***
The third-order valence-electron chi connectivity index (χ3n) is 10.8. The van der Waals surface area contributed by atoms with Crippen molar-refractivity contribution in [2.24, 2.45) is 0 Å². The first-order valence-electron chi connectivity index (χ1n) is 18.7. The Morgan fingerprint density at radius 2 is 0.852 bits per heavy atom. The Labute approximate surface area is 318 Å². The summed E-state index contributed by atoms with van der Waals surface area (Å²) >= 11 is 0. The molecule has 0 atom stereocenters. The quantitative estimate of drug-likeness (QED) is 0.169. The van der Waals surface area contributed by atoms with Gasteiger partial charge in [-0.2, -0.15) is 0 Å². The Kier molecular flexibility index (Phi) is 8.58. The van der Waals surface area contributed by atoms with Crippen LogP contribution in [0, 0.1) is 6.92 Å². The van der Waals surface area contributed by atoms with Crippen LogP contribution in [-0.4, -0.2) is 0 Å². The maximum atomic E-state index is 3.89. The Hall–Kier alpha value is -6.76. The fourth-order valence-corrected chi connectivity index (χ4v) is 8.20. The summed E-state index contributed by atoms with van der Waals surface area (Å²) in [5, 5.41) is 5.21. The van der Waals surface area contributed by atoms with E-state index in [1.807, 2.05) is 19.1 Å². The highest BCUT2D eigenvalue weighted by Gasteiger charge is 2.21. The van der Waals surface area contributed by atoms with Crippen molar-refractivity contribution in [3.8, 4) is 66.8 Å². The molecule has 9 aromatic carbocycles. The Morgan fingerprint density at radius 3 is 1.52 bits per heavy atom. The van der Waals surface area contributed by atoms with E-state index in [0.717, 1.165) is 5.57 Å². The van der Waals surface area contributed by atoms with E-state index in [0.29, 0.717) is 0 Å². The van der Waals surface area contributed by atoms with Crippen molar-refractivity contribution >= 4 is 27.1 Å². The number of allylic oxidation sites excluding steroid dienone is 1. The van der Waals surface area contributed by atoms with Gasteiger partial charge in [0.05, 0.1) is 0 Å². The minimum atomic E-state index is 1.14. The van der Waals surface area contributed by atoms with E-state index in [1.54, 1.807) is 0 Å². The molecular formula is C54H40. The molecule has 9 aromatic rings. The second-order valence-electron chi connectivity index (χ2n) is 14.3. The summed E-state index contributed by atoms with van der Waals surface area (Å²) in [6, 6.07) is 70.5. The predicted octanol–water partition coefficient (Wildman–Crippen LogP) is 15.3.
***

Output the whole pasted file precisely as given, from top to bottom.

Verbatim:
The third-order valence-electron chi connectivity index (χ3n) is 10.8. The van der Waals surface area contributed by atoms with Crippen molar-refractivity contribution in [2.24, 2.45) is 0 Å². The first-order valence-electron chi connectivity index (χ1n) is 18.7. The Morgan fingerprint density at radius 2 is 0.852 bits per heavy atom. The Labute approximate surface area is 318 Å². The summed E-state index contributed by atoms with van der Waals surface area (Å²) >= 11 is 0. The molecule has 0 atom stereocenters. The quantitative estimate of drug-likeness (QED) is 0.169. The van der Waals surface area contributed by atoms with Gasteiger partial charge in [-0.2, -0.15) is 0 Å². The Kier molecular flexibility index (Phi) is 8.58. The van der Waals surface area contributed by atoms with Crippen LogP contribution in [0, 0.1) is 6.92 Å². The van der Waals surface area contributed by atoms with Crippen LogP contribution in [-0.4, -0.2) is 0 Å². The maximum atomic E-state index is 3.89. The Hall–Kier alpha value is -6.76. The fourth-order valence-corrected chi connectivity index (χ4v) is 8.20. The summed E-state index contributed by atoms with van der Waals surface area (Å²) in [5, 5.41) is 5.21. The van der Waals surface area contributed by atoms with E-state index in [1.807, 2.05) is 19.1 Å². The highest BCUT2D eigenvalue weighted by Gasteiger charge is 2.21. The van der Waals surface area contributed by atoms with Crippen molar-refractivity contribution in [3.8, 4) is 66.8 Å². The molecule has 9 aromatic carbocycles. The Morgan fingerprint density at radius 3 is 1.52 bits per heavy atom. The van der Waals surface area contributed by atoms with E-state index in [0.717, 1.165) is 5.57 Å². The van der Waals surface area contributed by atoms with E-state index in [0.29, 0.717) is 0 Å². The van der Waals surface area contributed by atoms with Crippen molar-refractivity contribution >= 4 is 27.1 Å². The number of allylic oxidation sites excluding steroid dienone is 1. The van der Waals surface area contributed by atoms with Gasteiger partial charge in [0.05, 0.1) is 0 Å². The minimum atomic E-state index is 1.14. The van der Waals surface area contributed by atoms with E-state index in [1.54, 1.807) is 0 Å². The molecular formula is C54H40. The molecule has 9 aromatic rings. The second-order valence-electron chi connectivity index (χ2n) is 14.3. The summed E-state index contributed by atoms with van der Waals surface area (Å²) in [6, 6.07) is 70.5. The predicted octanol–water partition coefficient (Wildman–Crippen LogP) is 15.3.